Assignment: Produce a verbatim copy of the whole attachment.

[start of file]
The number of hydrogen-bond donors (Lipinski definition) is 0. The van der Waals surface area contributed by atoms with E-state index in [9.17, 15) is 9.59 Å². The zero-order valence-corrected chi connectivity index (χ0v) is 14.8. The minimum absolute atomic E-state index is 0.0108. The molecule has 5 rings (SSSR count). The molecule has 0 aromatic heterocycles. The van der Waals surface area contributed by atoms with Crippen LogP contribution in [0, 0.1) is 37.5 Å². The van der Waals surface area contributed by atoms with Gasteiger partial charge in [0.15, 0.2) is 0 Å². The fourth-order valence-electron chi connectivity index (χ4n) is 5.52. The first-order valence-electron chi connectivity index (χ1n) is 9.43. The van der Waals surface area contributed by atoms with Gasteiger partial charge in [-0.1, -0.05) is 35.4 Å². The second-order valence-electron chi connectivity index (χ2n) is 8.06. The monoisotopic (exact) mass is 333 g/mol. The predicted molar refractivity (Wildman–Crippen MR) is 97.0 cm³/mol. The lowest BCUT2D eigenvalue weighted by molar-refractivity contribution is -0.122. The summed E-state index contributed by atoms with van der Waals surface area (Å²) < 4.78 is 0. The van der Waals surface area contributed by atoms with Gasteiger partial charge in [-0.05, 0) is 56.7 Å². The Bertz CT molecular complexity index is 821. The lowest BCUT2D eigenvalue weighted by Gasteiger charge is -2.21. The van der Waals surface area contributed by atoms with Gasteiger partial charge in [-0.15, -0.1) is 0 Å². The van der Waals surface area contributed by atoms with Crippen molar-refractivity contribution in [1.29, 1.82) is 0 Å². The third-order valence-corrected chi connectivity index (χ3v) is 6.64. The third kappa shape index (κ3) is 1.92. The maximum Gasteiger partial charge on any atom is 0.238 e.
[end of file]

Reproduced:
The number of hydrogen-bond donors (Lipinski definition) is 0. The van der Waals surface area contributed by atoms with E-state index in [9.17, 15) is 9.59 Å². The zero-order valence-corrected chi connectivity index (χ0v) is 14.8. The minimum absolute atomic E-state index is 0.0108. The molecule has 5 rings (SSSR count). The molecule has 0 aromatic heterocycles. The van der Waals surface area contributed by atoms with Crippen LogP contribution in [0, 0.1) is 37.5 Å². The van der Waals surface area contributed by atoms with Gasteiger partial charge in [0.15, 0.2) is 0 Å². The fourth-order valence-electron chi connectivity index (χ4n) is 5.52. The first-order valence-electron chi connectivity index (χ1n) is 9.43. The van der Waals surface area contributed by atoms with Gasteiger partial charge in [-0.1, -0.05) is 35.4 Å². The second-order valence-electron chi connectivity index (χ2n) is 8.06. The monoisotopic (exact) mass is 333 g/mol. The predicted molar refractivity (Wildman–Crippen MR) is 97.0 cm³/mol. The lowest BCUT2D eigenvalue weighted by molar-refractivity contribution is -0.122. The summed E-state index contributed by atoms with van der Waals surface area (Å²) < 4.78 is 0. The van der Waals surface area contributed by atoms with Gasteiger partial charge in [-0.05, 0) is 56.7 Å². The Bertz CT molecular complexity index is 821. The lowest BCUT2D eigenvalue weighted by Gasteiger charge is -2.21. The van der Waals surface area contributed by atoms with Gasteiger partial charge in [-0.15, -0.1) is 0 Å². The van der Waals surface area contributed by atoms with Crippen molar-refractivity contribution in [1.29, 1.82) is 0 Å². The third-order valence-corrected chi connectivity index (χ3v) is 6.64. The third kappa shape index (κ3) is 1.92. The maximum Gasteiger partial charge on any atom is 0.238 e.